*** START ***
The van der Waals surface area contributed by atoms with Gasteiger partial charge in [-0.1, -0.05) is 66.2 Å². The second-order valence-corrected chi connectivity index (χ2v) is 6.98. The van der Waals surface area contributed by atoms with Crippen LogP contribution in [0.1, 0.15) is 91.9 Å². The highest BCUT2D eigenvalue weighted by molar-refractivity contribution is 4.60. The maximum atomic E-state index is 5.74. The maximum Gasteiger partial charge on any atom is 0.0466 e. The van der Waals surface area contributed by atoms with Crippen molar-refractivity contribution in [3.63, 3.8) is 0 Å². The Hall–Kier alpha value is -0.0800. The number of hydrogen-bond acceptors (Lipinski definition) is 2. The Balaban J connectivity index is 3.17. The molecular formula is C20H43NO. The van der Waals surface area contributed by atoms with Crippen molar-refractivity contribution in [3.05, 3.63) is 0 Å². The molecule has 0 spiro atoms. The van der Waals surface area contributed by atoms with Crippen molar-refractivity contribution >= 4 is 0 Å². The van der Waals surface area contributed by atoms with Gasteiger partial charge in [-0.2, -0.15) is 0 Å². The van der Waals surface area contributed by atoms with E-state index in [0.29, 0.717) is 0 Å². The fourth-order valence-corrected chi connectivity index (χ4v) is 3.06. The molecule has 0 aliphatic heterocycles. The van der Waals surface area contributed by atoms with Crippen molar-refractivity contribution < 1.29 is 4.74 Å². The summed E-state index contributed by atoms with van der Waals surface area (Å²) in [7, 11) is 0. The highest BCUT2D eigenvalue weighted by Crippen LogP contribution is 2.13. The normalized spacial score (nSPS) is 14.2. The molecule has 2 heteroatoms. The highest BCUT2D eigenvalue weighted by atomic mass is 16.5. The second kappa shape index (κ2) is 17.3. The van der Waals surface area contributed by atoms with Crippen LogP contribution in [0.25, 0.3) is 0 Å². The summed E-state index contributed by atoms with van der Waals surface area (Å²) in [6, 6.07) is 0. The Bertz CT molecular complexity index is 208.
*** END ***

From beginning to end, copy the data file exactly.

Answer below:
The van der Waals surface area contributed by atoms with Gasteiger partial charge in [-0.1, -0.05) is 66.2 Å². The second-order valence-corrected chi connectivity index (χ2v) is 6.98. The van der Waals surface area contributed by atoms with Crippen LogP contribution in [0.1, 0.15) is 91.9 Å². The highest BCUT2D eigenvalue weighted by molar-refractivity contribution is 4.60. The maximum atomic E-state index is 5.74. The maximum Gasteiger partial charge on any atom is 0.0466 e. The van der Waals surface area contributed by atoms with Crippen molar-refractivity contribution in [3.63, 3.8) is 0 Å². The Hall–Kier alpha value is -0.0800. The number of hydrogen-bond acceptors (Lipinski definition) is 2. The Balaban J connectivity index is 3.17. The molecular formula is C20H43NO. The van der Waals surface area contributed by atoms with Crippen molar-refractivity contribution in [3.05, 3.63) is 0 Å². The molecule has 0 spiro atoms. The van der Waals surface area contributed by atoms with Crippen molar-refractivity contribution >= 4 is 0 Å². The van der Waals surface area contributed by atoms with Gasteiger partial charge in [-0.2, -0.15) is 0 Å². The van der Waals surface area contributed by atoms with E-state index in [0.29, 0.717) is 0 Å². The fourth-order valence-corrected chi connectivity index (χ4v) is 3.06. The molecule has 0 aliphatic heterocycles. The van der Waals surface area contributed by atoms with Crippen molar-refractivity contribution < 1.29 is 4.74 Å². The summed E-state index contributed by atoms with van der Waals surface area (Å²) in [7, 11) is 0. The highest BCUT2D eigenvalue weighted by Crippen LogP contribution is 2.13. The normalized spacial score (nSPS) is 14.2. The molecule has 2 heteroatoms. The highest BCUT2D eigenvalue weighted by atomic mass is 16.5. The second kappa shape index (κ2) is 17.3. The van der Waals surface area contributed by atoms with Crippen LogP contribution in [0.25, 0.3) is 0 Å². The summed E-state index contributed by atoms with van der Waals surface area (Å²) in [6, 6.07) is 0. The Bertz CT molecular complexity index is 208.